The RF signal receiver 20 includes an RF signal tuning system (tuning system), generally designated 22, that is operative, adapted and/or configured to receive a plurality of television (TV) signals of varying frequencies and select or tune a particular TV frequency or channel therefrom. The tuning system 22 includes a tuner 40 that is operative, configured and/or adapted to tune to a particular television channel in response to selection of a particular television channel typically via user input. To this end, the television signal receiver 20 includes channel selection circuitry/logic 44 that is operative, adapted and/or configured to receive a channel selection request and provide the requisite signals to the tuner 40 in order for the tuner 40 to tune to the selected channel.

The tuning system 22 further includes signal processing circuitry/logic 46 that receives the tuned television signal from the tuner 40. The signal processing circuitry/logic 46 provides signal processing for the tuned television signal as is known in the art in order to eventually display the video portion of the television channel and reproduce the audio portion thereof. Moreover, in accordance with the principles of the subject invention and as described further below, the signal processing circuitry/logic 46 provides control signals to tuning control circuitry/logic 42 of the tuning system 22. The tuning control circuitry/logic 42 provides a voltage signal or voltage signals to a tunable component or components of the tuner 40 in order to adjust the frequency response thereof in accordance with the principles of the subject invention.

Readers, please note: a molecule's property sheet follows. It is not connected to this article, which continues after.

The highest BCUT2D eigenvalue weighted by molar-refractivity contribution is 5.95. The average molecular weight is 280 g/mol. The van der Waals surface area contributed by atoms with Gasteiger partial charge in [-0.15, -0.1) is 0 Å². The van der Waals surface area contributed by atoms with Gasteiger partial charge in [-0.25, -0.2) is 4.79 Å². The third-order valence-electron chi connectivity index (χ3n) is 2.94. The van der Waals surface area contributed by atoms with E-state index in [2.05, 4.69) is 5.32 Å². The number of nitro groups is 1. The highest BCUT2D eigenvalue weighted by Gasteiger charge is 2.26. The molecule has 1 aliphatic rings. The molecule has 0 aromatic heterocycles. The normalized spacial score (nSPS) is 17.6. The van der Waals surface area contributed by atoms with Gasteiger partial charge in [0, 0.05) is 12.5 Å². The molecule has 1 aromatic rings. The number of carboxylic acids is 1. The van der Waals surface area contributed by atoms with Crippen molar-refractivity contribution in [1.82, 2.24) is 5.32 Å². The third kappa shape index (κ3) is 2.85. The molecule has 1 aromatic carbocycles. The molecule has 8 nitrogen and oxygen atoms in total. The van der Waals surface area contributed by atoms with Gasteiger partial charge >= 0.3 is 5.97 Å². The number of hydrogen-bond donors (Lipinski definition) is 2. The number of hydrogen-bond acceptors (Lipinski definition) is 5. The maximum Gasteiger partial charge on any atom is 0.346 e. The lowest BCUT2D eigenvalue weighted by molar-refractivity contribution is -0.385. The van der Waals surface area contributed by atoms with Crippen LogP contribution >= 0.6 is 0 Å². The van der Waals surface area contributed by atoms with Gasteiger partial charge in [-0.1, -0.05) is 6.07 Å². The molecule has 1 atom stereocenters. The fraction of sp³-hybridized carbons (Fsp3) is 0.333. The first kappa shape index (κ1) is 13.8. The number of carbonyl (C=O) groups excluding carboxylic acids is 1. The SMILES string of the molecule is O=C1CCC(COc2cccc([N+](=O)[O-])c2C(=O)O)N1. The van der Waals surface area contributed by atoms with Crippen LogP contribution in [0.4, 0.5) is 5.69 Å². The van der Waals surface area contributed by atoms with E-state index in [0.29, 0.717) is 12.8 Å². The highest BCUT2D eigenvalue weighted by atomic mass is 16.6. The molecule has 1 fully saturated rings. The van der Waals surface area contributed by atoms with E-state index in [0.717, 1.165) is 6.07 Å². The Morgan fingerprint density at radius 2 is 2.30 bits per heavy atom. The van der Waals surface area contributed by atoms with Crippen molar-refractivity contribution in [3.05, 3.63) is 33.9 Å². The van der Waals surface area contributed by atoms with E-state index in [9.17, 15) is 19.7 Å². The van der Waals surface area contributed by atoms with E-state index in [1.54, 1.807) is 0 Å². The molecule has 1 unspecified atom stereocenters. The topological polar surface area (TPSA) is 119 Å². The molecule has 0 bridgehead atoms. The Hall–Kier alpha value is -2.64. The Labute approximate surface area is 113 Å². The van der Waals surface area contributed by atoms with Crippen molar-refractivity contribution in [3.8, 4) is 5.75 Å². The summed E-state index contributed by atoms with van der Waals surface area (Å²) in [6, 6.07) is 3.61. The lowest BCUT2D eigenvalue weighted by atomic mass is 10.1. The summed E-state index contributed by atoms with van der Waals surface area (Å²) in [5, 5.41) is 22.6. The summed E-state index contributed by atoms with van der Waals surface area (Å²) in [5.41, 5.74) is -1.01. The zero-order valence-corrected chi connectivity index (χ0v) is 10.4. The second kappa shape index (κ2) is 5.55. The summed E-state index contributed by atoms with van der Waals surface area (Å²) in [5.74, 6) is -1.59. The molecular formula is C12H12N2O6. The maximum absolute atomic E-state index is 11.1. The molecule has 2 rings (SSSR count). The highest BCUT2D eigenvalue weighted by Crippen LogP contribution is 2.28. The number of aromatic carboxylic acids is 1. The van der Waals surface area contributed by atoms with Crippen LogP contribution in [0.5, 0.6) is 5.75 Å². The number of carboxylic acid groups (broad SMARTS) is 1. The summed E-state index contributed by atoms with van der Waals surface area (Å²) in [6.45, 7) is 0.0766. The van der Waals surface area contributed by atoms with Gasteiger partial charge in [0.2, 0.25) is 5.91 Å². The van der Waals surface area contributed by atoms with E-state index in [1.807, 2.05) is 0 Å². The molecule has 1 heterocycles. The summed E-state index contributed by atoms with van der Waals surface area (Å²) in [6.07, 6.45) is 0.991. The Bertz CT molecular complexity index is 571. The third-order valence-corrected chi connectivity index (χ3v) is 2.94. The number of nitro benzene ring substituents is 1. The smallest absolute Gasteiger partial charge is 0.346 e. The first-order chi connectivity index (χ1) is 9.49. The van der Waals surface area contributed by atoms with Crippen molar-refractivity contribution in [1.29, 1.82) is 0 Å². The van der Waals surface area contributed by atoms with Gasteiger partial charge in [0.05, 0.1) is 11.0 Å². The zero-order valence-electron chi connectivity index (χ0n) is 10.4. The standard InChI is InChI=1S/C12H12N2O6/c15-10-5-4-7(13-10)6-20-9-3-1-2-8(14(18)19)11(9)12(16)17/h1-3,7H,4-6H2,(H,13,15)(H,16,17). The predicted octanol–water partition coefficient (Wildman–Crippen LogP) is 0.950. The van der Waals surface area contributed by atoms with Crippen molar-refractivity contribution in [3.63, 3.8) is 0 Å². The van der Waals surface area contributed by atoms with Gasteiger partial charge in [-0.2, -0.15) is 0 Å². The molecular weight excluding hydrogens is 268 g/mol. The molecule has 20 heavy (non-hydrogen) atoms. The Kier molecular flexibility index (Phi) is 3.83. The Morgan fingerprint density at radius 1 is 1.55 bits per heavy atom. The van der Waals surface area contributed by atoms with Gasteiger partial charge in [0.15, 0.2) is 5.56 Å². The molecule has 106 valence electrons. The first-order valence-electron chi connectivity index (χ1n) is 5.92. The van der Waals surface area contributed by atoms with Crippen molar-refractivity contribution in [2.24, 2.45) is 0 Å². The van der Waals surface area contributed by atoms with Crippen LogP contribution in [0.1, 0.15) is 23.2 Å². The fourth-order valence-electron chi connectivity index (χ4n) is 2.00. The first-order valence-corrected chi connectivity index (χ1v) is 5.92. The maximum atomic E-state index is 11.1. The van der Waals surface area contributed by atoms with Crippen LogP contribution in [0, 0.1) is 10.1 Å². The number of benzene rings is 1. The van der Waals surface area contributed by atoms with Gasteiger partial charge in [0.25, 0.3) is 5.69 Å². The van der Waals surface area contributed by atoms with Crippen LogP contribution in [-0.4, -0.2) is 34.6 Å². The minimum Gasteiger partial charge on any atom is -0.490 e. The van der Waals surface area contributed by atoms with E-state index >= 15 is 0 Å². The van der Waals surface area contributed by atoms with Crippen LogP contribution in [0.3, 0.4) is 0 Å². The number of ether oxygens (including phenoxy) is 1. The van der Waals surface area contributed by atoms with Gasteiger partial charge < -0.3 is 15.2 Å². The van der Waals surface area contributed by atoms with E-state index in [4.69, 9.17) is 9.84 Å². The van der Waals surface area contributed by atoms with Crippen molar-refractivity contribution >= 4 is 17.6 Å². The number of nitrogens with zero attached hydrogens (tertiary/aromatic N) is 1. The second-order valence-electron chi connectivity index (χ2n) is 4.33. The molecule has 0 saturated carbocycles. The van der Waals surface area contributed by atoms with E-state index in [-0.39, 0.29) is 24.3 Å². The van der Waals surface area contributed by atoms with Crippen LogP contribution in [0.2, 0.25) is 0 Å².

Particularly, the tuning system 22 is operative, adapted and/or configured to provide frequency response adjustment of the tuner 40 based on the impedance 29 of the antenna system 24. Such frequency response adjustment is preferably accomplished dynamically and/or with respect to each frequency (channel) tuned. Particularly, compensation is provided at the tuner 40 for mistuning effects produced on the tuner 40 by the antenna system 24 impedance 29 presented at the antenna input 30. Frequency response of the tuner 40 is electronically adjustable with an independent or semi-independent control voltage signal based on one or more measured parameters of a channel being tuned. Frequency response adjustment may include adjustment of a center frequency, bandpass frequency range and/or altering the bandpass frequency range of the tuner.